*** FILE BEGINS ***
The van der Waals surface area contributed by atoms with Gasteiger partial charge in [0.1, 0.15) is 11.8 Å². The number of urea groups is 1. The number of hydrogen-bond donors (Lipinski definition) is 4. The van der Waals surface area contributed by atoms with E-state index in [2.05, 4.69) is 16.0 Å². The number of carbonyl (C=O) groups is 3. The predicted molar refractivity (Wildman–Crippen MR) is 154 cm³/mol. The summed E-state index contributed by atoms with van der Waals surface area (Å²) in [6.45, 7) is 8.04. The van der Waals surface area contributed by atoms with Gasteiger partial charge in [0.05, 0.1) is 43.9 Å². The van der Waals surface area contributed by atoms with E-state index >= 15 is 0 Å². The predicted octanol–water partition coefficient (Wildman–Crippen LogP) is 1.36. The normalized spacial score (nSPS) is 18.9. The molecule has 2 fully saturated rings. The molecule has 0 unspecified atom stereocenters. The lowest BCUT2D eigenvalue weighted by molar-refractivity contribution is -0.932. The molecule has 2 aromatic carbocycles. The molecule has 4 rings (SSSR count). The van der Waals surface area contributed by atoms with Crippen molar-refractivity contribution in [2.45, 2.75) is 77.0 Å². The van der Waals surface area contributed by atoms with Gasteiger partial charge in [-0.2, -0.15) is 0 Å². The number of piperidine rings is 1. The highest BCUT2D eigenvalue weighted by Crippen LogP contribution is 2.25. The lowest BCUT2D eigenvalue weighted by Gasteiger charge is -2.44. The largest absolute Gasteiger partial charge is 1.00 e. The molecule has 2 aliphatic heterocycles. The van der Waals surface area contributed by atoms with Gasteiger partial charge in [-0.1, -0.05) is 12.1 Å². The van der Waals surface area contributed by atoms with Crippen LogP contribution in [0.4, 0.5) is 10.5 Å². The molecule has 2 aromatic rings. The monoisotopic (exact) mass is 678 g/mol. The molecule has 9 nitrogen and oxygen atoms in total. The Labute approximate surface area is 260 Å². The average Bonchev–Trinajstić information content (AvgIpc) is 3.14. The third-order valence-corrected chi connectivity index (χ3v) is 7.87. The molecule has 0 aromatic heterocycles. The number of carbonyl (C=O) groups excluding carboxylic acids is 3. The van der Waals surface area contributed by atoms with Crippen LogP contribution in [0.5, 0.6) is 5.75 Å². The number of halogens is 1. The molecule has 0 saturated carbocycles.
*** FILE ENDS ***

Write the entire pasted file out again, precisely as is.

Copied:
The van der Waals surface area contributed by atoms with Gasteiger partial charge in [0.1, 0.15) is 11.8 Å². The number of urea groups is 1. The number of hydrogen-bond donors (Lipinski definition) is 4. The van der Waals surface area contributed by atoms with E-state index in [2.05, 4.69) is 16.0 Å². The number of carbonyl (C=O) groups is 3. The predicted molar refractivity (Wildman–Crippen MR) is 154 cm³/mol. The summed E-state index contributed by atoms with van der Waals surface area (Å²) in [6.45, 7) is 8.04. The van der Waals surface area contributed by atoms with Gasteiger partial charge in [0.05, 0.1) is 43.9 Å². The van der Waals surface area contributed by atoms with E-state index >= 15 is 0 Å². The predicted octanol–water partition coefficient (Wildman–Crippen LogP) is 1.36. The normalized spacial score (nSPS) is 18.9. The molecule has 2 fully saturated rings. The molecule has 0 unspecified atom stereocenters. The lowest BCUT2D eigenvalue weighted by molar-refractivity contribution is -0.932. The molecule has 2 aromatic carbocycles. The molecule has 4 rings (SSSR count). The van der Waals surface area contributed by atoms with Crippen molar-refractivity contribution in [2.45, 2.75) is 77.0 Å². The van der Waals surface area contributed by atoms with Gasteiger partial charge in [-0.2, -0.15) is 0 Å². The number of piperidine rings is 1. The highest BCUT2D eigenvalue weighted by Crippen LogP contribution is 2.25. The lowest BCUT2D eigenvalue weighted by Gasteiger charge is -2.44. The largest absolute Gasteiger partial charge is 1.00 e. The molecule has 2 aliphatic heterocycles. The van der Waals surface area contributed by atoms with Gasteiger partial charge in [-0.1, -0.05) is 12.1 Å². The van der Waals surface area contributed by atoms with Crippen LogP contribution in [0.4, 0.5) is 10.5 Å². The molecule has 2 aromatic rings. The monoisotopic (exact) mass is 678 g/mol. The molecule has 9 nitrogen and oxygen atoms in total. The Labute approximate surface area is 260 Å². The average Bonchev–Trinajstić information content (AvgIpc) is 3.14. The third-order valence-corrected chi connectivity index (χ3v) is 7.87. The molecule has 0 aromatic heterocycles. The number of carbonyl (C=O) groups excluding carboxylic acids is 3. The van der Waals surface area contributed by atoms with Crippen LogP contribution in [0.5, 0.6) is 5.75 Å². The number of halogens is 1. The molecule has 0 saturated carbocycles.